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Alessandro POGLIETTI (? - 1683)
Joyce Lindorff (harpsichord)
rec. 4-6 April 1994, Bradley Hills Presbyterian Church, Bethesda, MD, USA. DDD

Alessandro Poglietti is almost exclusively known for a couple of large keyboard works, among them the one which is the subject of the present disc. According to New Grove his oeuvre includes many suites, canzonas, capriccios and short preludes and fugues, but these are seldom played. The work with the title Rossignolo has been recorded several times. In 2014 I heard the Aria Allemagna performing this work in a recital during the Utrecht Festival Early Music.

The festival was devoted to music written and performed in the Habsburg empire. That explains the inclusion of music by Poglietti, because in 1661 he entered the service of Emperor Leopold I in Vienna as chamber organist in his chapel. He was widely admired and had a wide circle of pupils. He also had close contacts with people from the highest echelons of society. He even joined them as the emperor raised him to the ranks of the aristocracy and the Pope made him a Knight of the Golden Spur. His life came to a tragic end when he was killed by the Turks during the siege of Vienna in 1683.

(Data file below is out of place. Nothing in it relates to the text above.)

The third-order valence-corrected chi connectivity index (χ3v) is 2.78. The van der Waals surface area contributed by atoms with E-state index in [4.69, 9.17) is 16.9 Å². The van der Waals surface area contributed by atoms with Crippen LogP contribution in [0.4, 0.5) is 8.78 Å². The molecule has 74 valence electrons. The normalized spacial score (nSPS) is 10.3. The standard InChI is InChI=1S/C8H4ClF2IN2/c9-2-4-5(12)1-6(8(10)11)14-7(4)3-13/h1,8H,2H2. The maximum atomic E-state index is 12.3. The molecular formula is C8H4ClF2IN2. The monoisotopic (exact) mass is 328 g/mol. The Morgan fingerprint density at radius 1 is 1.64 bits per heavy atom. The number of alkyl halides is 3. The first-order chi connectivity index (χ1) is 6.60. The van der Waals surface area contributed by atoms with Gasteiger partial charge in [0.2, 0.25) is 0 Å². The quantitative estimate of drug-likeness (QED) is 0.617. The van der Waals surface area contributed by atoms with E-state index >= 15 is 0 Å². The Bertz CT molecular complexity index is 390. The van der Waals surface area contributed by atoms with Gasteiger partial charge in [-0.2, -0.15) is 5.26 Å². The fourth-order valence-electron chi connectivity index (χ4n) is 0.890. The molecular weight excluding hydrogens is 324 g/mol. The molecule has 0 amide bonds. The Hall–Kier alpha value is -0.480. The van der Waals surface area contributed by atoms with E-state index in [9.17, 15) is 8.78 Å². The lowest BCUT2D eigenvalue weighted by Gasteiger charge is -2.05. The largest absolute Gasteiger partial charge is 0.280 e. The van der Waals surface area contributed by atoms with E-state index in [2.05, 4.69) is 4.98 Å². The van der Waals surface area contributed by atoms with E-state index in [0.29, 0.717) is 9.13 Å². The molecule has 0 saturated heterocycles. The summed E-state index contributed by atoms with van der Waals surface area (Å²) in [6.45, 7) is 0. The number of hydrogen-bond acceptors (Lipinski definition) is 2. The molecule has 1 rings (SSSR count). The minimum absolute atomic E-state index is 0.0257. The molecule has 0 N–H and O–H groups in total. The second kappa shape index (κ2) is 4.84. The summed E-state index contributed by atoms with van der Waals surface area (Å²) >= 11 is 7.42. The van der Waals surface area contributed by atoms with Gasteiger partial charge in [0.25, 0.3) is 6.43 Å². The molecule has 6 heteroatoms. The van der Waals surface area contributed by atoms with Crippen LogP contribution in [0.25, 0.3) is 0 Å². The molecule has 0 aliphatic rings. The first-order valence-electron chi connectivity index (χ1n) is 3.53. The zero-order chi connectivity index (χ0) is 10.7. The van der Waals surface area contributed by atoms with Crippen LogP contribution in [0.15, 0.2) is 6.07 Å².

Suggestion through imitation was a major topic in the baroque era. The wish to illustrate people, characters, animals and natural phenomena in music had its roots in the Middle Ages when it was called imitatio naturae (imitation of nature). In the renaissance composers used the forms of chanson and madrigal to depict all sorts of phenomena. Especially famous are the chansons by Clément Janequin, such as La Guerre (the war) and Le caquet des femmes (the chatter of women). The early 17th century saw the emergence of instrumental virtuosity, and that found its way into imitations by the Italian-born Carlo Farina and later some of the main representatives of the German-Austrian violin school, Johann Jakob Walther and Heinrich Ignaz Franz von Biber. Farina is best-known for his Capriccio stravagante in which instruments and animals are imitated. During the last years of his life he was in the service of Empress Leonora I in Vienna.

It was for that same Empress that Poglietti composed his Rossignolo, on the occasion of her marriage to Emperor Leopold I in 1677. The choice of the nightingale as the title of this work was very appropriate as this bird was considered a symbol of love a connection that has existed since ancient times. Many baroque cantatas of the early 18th century - usually about the trials and tribulations of love - make reference to the nightingale. That doesn't mean that the singing of the bird is imitated in every piece. It doesn't figure as prominently here as in pieces imitating the cuckoo, which produces a less sophisticated sound.